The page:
By John Sener
Recently, my colleague and Assistant Vice Provost Dominique Kliger invited me to Temple University to give a talk about my book. After the presentation, Dominique offered to take me on a tour of Temple’s TECH center. I readily accepted, but to be honest, I was prepared to be underwhelmed in a “been there, seen that” sort of way — what could be so novel and compelling about a tech lab center?
I couldn’t have been more wrong. The tech center was amazing — and not for the reasons you might think.
Temple’s TECH Center has a large, open room area filled with pods of computer workstations, so my first impression was how it resembled Virginia Tech’s Math Emporium, which I had visited three years ago — but we were just getting started. Dominique pointed out a box mounted on a pillar, which had a series of several neon light tubes whose contours collectively suggested the shape of an ear. As she explained to me, this “earbox’s” neon lights indicated the ambient noise in the room; if excessive room noise persisted, an announcement was made requesting students to quiet down.
This was a neat enough device in its own right, but an even more striking feature of the TECH Center was its variety of study spaces, each clearly designed for its purpose and equipped with appropriate technology. There were areas with normal-size computer screens for independent study, and there were areas for videoconference meetings with screens large enough to accommodate a group of 10 participants. There were open areas for individual study and for small group work and for simply chilling a bit. There were breakout rooms for study groups or group projects, all equipped with a group workstation. There were rooms for graphic design and rooms filled with music keyboards and broadcasting equipment.
Even the vending machines were impressive. The one I saw was half empty, but not as the result of snack-starved students. Instead, the TECH Center fills these vending machines with practical items such as headphones, flash drives, computer and other school supplies, even personal care items. As Dominique explained, soon after the TECH Center opened, university officials realized that many students were using it all night — staying in the center late into the night, sleeping there, getting up in the morning and going to the gym to shower, then going directly to class.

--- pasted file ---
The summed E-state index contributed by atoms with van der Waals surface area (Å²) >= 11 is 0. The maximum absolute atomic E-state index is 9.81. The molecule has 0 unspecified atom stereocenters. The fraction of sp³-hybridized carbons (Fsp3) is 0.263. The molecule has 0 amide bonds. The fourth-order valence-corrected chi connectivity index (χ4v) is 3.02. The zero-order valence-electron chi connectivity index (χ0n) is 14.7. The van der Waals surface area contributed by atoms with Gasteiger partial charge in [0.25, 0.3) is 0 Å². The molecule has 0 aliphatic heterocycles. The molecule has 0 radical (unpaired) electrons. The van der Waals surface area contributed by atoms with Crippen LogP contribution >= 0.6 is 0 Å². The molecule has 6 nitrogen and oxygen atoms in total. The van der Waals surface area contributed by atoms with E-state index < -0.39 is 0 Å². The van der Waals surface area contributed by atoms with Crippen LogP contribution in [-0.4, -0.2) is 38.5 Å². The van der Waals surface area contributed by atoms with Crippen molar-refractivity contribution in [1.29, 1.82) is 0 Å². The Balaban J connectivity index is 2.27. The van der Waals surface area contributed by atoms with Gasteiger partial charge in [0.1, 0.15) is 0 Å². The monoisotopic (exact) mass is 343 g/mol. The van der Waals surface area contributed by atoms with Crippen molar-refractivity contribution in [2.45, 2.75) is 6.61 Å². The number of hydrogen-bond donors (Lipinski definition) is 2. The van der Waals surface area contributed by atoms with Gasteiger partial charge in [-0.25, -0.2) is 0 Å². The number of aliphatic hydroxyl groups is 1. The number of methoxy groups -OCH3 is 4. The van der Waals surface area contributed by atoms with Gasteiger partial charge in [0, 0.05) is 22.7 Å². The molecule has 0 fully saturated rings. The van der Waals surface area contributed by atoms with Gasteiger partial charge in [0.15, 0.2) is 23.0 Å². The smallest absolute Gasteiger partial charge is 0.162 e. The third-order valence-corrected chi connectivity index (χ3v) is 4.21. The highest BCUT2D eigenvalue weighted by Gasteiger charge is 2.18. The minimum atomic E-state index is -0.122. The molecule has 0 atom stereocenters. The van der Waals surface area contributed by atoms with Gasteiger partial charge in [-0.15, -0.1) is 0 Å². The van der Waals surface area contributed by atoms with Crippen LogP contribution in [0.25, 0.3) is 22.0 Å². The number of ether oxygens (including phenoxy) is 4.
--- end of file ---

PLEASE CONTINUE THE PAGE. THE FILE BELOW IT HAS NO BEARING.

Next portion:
Which illustrates the really impressive part of the TECH Center: not just the technology, but how the students use it. Dominique told me that when it first opened, the college president was worried that the university had poured a huge amount of money into a facility that would be underused. His worries were needless: this place was packed — on a Thursday in the middle of the afternoon the week after spring break.
As TECH Center’s Joseph Williams later told me, the center gets even more crowded close to finals; during those periods, it’s almost standing room only, with crowds of students waiting their turn at a computer station, and even lines of students waiting to get into the facility.
Simply looking at the array of displays on the computer screens was almost dizzying. Sure, there was the sprinkling of college basketball games (the day I visited was the first full round of March Madness) and Facebook pages. But there were also papers being “written” and PowerPoint slides and Autocad drawings and research-related web sites. There were practice presentations and online course media and musical compositions in progress. These students were using this facility big time.
And this is what really makes the TECH Center so amazing: it enables students — and in Temple’s case, a collection of students who are a multicultural microcosm of America today — to be engaged in the learning process. This is the nature of study in the twenty-first century, where individual and group work, socializing and solitude, are all seamlessly woven into the same experience. Dominique noted that Temple’s TECH Center has had this quality since it opened: a learning center that was a form of social media before social media burst on the scene.
Since my visit, I’ve had a chance to peruse the TECH Center’s web site, which I imagine is not all that compelling either unless you’ve already visited the center; but in the context of my recent visit, the web site’s explanation of how the center works is even more impressive. I also belatedly learned that the “TECH” in the title doesn’t stand for “Technology” but is all caps and stands for “Teaching, Education, Collaboration, and Help” Center. That it does, indeed…
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